When you put yourself out there, share your heart and voice with the world, there will inevitably be those who love you, those who hate you and those who just don’t care. Being on the spiritual path, I find this to be an excellent teacher and a perfect ego grinder, because whatever people think of me, it does not matter. Of course, my ego says, I would love everyone to like me. But I have no control over what people think and do, or how people judge. I can only do my best, love as best I can and humbly continue to open to each moment and learn the lessons each one brings. In the end, what matters most is my relationship with the divine, which affects how I treat others and myself. What is essential, lasting and true is that I practice seeing the divine in all, even in those who may not like me.

It is hard to understand the motivation of hate, but in essence, we all have the capacity for it. No one is immune to its seduction. When I am lucidly honest with myself, I can openly say that I have felt it rise in me and take me over. I have felt its burn singe my heart. I have fallen into the indulging thrill and delusional self-importance that it conveniently provides. I have felt pumped up, important and proud through it. And I have also felt immensely alone and in pain because of it.

It is hard when we fall out with someone we once called a friend. It is extra hard to see someone close turn into someone who expresses hatred toward us. Hopefully, we do our best to understand each other, talk about the misunderstandings, heal, make amends and return to love. But without both parties being willing to return to a place of humility, little healing can take place. Walls are built, misunderstandings grow and pain festers. Whether friends or strangers, people who do not like us are still our valuable teachers. They teach us what Amma asks us to embody: “Progress is being made when you can retain evenness of mind in the face of praise and shame, honor and dishonor.”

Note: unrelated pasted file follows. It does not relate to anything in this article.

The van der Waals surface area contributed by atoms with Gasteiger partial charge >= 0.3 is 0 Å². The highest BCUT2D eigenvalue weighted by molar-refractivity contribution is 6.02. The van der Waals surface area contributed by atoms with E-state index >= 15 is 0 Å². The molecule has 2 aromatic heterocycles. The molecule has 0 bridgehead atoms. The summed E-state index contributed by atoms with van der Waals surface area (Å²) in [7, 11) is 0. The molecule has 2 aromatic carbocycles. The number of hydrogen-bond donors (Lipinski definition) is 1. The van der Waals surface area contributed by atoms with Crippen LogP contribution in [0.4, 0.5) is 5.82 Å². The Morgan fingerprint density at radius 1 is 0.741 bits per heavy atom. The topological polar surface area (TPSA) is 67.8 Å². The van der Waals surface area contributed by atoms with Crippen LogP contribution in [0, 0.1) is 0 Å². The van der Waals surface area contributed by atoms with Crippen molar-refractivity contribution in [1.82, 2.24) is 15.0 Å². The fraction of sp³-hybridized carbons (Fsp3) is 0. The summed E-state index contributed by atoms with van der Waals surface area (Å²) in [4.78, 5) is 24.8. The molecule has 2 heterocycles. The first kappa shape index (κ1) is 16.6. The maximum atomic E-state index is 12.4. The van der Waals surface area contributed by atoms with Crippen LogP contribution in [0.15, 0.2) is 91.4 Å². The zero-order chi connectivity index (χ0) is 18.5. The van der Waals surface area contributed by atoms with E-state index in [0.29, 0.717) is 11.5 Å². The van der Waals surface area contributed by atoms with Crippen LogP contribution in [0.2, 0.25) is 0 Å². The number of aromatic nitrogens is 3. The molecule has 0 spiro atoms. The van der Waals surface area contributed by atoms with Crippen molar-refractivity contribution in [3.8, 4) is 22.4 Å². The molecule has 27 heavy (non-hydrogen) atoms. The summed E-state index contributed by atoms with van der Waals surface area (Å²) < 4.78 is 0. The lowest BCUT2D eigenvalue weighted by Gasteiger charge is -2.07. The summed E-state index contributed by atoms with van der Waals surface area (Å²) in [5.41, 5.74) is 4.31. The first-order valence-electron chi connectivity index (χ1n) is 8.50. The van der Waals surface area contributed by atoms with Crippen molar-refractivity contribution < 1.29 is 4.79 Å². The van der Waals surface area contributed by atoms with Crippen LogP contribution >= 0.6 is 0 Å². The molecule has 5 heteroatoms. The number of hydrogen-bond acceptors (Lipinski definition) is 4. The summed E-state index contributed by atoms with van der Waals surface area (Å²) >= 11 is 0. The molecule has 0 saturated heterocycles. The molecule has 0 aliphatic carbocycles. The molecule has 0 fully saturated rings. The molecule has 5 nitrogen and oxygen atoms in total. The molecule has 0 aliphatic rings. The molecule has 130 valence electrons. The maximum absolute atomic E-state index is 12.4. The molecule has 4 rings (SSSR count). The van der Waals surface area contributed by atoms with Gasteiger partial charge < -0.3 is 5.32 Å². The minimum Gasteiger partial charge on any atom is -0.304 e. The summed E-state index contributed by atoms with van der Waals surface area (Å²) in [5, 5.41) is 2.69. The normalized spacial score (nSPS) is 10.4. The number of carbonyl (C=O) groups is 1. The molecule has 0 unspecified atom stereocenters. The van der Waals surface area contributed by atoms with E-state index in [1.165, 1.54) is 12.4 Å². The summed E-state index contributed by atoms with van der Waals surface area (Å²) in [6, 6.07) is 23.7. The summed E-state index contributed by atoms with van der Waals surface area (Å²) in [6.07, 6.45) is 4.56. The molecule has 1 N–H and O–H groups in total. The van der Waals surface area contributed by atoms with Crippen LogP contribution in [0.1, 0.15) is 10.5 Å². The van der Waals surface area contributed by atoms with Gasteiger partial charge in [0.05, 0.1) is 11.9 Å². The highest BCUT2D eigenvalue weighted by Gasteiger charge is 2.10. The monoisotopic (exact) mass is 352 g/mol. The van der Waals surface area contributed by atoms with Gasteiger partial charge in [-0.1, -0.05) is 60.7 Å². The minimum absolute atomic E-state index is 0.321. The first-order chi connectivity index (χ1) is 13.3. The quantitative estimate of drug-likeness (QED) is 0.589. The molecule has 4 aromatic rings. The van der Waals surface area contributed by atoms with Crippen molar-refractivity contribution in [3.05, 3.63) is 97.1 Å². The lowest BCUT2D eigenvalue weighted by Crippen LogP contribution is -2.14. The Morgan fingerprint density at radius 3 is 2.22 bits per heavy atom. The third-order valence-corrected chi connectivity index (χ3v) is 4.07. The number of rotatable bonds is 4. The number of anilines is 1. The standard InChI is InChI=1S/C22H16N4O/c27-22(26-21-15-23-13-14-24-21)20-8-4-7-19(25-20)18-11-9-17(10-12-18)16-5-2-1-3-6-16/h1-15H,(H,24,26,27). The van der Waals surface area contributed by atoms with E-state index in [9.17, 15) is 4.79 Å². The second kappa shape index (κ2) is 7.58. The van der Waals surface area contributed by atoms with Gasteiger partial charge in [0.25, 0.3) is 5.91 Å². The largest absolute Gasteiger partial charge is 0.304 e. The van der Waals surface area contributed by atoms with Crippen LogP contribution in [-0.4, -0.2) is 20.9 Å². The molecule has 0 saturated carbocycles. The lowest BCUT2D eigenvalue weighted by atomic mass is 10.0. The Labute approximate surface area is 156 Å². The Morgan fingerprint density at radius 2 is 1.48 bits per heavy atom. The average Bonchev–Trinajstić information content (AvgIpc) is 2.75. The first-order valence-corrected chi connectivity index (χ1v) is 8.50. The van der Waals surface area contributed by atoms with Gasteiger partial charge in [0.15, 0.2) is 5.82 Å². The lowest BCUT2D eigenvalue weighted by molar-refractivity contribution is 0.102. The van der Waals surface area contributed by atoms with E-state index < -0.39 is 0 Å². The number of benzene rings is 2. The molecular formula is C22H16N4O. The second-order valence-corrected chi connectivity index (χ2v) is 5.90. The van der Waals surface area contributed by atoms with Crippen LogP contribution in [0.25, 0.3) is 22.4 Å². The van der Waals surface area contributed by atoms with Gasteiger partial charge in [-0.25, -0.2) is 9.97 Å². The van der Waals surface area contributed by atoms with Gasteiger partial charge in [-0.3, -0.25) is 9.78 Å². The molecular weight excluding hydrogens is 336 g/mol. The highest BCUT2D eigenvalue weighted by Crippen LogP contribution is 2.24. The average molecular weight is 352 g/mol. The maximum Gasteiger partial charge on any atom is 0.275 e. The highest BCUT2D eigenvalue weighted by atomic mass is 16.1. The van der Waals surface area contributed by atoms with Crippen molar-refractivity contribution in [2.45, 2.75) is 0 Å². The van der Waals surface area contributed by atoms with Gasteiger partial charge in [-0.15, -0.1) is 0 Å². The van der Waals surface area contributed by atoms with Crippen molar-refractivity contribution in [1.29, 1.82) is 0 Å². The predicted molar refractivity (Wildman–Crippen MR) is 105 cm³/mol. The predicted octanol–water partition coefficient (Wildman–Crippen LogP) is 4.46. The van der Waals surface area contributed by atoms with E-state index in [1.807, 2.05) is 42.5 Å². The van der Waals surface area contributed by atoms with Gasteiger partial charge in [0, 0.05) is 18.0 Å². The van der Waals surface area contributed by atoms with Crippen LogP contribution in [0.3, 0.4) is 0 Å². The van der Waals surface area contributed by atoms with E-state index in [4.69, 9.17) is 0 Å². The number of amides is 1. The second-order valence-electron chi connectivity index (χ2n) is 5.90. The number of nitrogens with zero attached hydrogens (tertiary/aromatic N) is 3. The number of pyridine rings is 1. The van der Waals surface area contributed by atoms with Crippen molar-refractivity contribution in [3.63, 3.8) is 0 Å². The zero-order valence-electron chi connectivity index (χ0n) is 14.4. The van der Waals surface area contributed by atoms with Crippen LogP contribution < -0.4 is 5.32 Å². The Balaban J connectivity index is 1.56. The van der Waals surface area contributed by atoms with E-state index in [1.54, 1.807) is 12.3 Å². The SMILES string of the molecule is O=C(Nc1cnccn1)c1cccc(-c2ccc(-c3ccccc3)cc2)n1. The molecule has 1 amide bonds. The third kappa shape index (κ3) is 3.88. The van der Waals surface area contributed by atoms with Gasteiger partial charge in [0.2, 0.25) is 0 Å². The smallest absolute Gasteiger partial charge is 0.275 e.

I recall an encounter that reminds me of this. As I watched spiteful venom come my way from people I had considered friends, I had to take pause and witness the propulsion of pain. I noticed that I did not feel hatred towards them. After I worked through my initial shock and hurt at meeting this kind of dark energy, I found myself watching others hold onto their pain as they seemed to wish it upon others. I noticed that ultimately, it seemed they just wanted to feel loved, but were going about it in an upside-down manner. They were indirectly asking for love through hate, which simultaneously was pushing love away.

In that moment, I understood their suffering. By holding onto and identifying with their pain, the people they were hurting most was themselves. Amma says, “When you harm anyone, you harm everyone, especially your own self.” It was clear they were just in pain, and no amount of painful thoughts from me projected their way was going to help them, or me. I did not want to add more pain to the fabulous job they were already doing to themselves.